Special Report

Jan. 21, 2020 until Jan. 21, 2021: A Year of Coronavirus Spread in US

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Jan. 21, 2021, marks exactly one year since the novel coronavirus — that first appeared in China at the end of December 2020 — was confirmed in the U.S. Though health officials warned that the risk to Americans was low, the virus spread across all 50 states in less than two months.

What followed was an extraordinary year of living in the shadow of a pandemic, significant economic struggles, and death. The year also marked a remarkable achievement — the development and release of two COVID-19 vaccines in the country.

As the U.S. enters the second year of the coronavirus pandemic, 24/7 Tempo reviewed news archives to create a timeline of key milestones in the pandemic’s progress since the coronavirus was first reported in the country.

Going from “low-risk” to having a never-before-seen coronavirus infiltrate just about every aspect of everyday life led to government-imposed public health measures and travel restrictions aimed at slowing some of the spread.

COVID-19 is the disease caused by the novel coronavirus, which is thought to have surfaced in a Chinese seafood and poultry market COVID-19 has killed more than 400,000 people in the U.S. and infected nearly 24.5 million.

Though scientists have been studying the novel coronavirus for over a year, and though two vaccines against COVID-19 have been rolled out, there are still no fully effective treatments and many unknowns —here are 20 major myths about COVID-19.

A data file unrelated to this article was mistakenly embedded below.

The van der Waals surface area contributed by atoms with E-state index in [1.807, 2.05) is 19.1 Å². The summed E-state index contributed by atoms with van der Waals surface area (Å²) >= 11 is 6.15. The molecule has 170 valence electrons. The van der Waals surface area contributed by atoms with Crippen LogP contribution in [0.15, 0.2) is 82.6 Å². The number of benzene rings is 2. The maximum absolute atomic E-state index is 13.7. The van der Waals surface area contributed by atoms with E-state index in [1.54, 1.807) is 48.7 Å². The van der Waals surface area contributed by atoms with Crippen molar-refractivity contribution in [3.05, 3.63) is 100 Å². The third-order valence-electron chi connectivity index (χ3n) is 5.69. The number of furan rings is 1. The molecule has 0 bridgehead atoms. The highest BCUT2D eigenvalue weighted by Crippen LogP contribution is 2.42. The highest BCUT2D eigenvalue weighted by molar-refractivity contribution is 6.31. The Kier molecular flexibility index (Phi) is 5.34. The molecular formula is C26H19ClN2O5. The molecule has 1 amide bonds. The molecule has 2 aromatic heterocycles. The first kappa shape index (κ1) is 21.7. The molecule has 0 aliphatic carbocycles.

Click here to see a year of coronavirus spread in US from January 2020 until January 2021.

To create a timeline of 50 key milestones in the spread of the coronavirus pandemic in the United States, 24/7 Tempo reviewed press releases and announcements issued by the Centers for Disease Control and Prevention, the Food and Drug Administration, health experts, and government officials. We also reviewed scientific studies’ summary published in medical journals, including the New England Journal of Medicine.

Source: David Ryder / Getty Images News via Getty Images

Jan 21: First coronavirus confirmed case in US

A man in his 30s who has just returned to Washington state from a trip to the region of Wuhan tests positive for the new coronavirus. He arrived in the U.S. two days before passenger screening was initiated.


Source: Mario Tama / Getty Images News via Getty Images

Jan 28: US extends screening to 20 airports

The U.S. extends coronavirus screening from five to 20 airports that handle almost all incoming passengers from China.

Source: Kena Betancur / Getty Images News via Getty Images

Feb 4: FDA authorizes CDC’s diagnostic test

The U.S Food and Drug Administration issues an emergency use authorization for the Centers for Disease Control and Prevention’s PCR (polymerase chain reaction) diagnostic test that detects coronavirus infection. So far, the test has been used only at CDC laboratories. The authorization allows any CDC-qualified lab across the country to use the test to identify new coronavirus cases.